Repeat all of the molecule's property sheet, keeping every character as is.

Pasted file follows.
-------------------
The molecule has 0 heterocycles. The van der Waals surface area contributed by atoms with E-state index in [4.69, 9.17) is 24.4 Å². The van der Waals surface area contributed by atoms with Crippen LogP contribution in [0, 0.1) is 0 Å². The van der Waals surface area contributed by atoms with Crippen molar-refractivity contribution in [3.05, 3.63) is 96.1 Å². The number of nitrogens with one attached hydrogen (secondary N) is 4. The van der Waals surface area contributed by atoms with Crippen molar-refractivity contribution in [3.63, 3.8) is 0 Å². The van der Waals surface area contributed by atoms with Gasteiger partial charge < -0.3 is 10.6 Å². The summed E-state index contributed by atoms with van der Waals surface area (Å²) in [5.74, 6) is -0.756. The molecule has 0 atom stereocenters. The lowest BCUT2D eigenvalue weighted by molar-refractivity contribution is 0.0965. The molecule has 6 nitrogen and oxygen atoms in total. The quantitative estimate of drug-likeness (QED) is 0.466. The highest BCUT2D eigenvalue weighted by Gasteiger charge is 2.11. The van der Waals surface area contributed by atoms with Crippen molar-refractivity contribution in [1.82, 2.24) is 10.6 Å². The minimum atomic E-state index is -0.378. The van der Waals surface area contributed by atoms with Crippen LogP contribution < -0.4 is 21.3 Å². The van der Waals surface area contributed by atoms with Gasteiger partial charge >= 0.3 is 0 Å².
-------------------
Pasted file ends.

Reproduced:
The molecule has 0 heterocycles. The van der Waals surface area contributed by atoms with E-state index in [4.69, 9.17) is 24.4 Å². The van der Waals surface area contributed by atoms with Crippen LogP contribution in [0, 0.1) is 0 Å². The van der Waals surface area contributed by atoms with Crippen molar-refractivity contribution in [3.05, 3.63) is 96.1 Å². The number of nitrogens with one attached hydrogen (secondary N) is 4. The van der Waals surface area contributed by atoms with Crippen molar-refractivity contribution in [3.63, 3.8) is 0 Å². The van der Waals surface area contributed by atoms with Gasteiger partial charge < -0.3 is 10.6 Å². The summed E-state index contributed by atoms with van der Waals surface area (Å²) in [5.74, 6) is -0.756. The molecule has 0 atom stereocenters. The lowest BCUT2D eigenvalue weighted by molar-refractivity contribution is 0.0965. The molecule has 6 nitrogen and oxygen atoms in total. The quantitative estimate of drug-likeness (QED) is 0.466. The highest BCUT2D eigenvalue weighted by Gasteiger charge is 2.11. The van der Waals surface area contributed by atoms with Crippen molar-refractivity contribution in [1.82, 2.24) is 10.6 Å². The minimum atomic E-state index is -0.378. The van der Waals surface area contributed by atoms with Crippen LogP contribution < -0.4 is 21.3 Å². The van der Waals surface area contributed by atoms with Gasteiger partial charge >= 0.3 is 0 Å².